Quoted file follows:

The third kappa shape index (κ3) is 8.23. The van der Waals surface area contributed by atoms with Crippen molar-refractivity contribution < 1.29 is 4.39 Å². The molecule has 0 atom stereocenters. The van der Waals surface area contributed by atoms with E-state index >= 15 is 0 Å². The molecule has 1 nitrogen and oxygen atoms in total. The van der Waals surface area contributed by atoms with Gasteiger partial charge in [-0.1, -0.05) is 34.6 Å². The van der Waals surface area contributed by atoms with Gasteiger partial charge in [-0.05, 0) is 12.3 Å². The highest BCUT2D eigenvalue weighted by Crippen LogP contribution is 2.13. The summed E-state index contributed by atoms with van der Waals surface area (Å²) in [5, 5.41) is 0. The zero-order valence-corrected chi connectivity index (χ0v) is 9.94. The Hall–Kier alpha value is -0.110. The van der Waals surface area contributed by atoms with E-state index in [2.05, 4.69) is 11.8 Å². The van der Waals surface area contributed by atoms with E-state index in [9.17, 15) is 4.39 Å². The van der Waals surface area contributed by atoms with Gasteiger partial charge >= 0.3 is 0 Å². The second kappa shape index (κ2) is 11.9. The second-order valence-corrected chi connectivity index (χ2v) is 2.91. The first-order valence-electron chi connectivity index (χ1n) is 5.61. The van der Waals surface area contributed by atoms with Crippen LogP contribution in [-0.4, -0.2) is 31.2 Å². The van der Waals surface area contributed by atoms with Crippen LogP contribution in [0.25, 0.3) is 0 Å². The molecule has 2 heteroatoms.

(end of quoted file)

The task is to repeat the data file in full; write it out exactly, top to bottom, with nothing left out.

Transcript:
The third kappa shape index (κ3) is 8.23. The van der Waals surface area contributed by atoms with Crippen molar-refractivity contribution < 1.29 is 4.39 Å². The molecule has 0 atom stereocenters. The van der Waals surface area contributed by atoms with E-state index >= 15 is 0 Å². The molecule has 1 nitrogen and oxygen atoms in total. The van der Waals surface area contributed by atoms with Gasteiger partial charge in [-0.1, -0.05) is 34.6 Å². The van der Waals surface area contributed by atoms with Gasteiger partial charge in [-0.05, 0) is 12.3 Å². The highest BCUT2D eigenvalue weighted by Crippen LogP contribution is 2.13. The summed E-state index contributed by atoms with van der Waals surface area (Å²) in [5, 5.41) is 0. The zero-order valence-corrected chi connectivity index (χ0v) is 9.94. The Hall–Kier alpha value is -0.110. The van der Waals surface area contributed by atoms with E-state index in [2.05, 4.69) is 11.8 Å². The van der Waals surface area contributed by atoms with E-state index in [9.17, 15) is 4.39 Å². The van der Waals surface area contributed by atoms with Gasteiger partial charge >= 0.3 is 0 Å². The second kappa shape index (κ2) is 11.9. The second-order valence-corrected chi connectivity index (χ2v) is 2.91. The first-order valence-electron chi connectivity index (χ1n) is 5.61. The van der Waals surface area contributed by atoms with Crippen LogP contribution in [-0.4, -0.2) is 31.2 Å². The van der Waals surface area contributed by atoms with Crippen LogP contribution in [0.25, 0.3) is 0 Å². The molecule has 2 heteroatoms.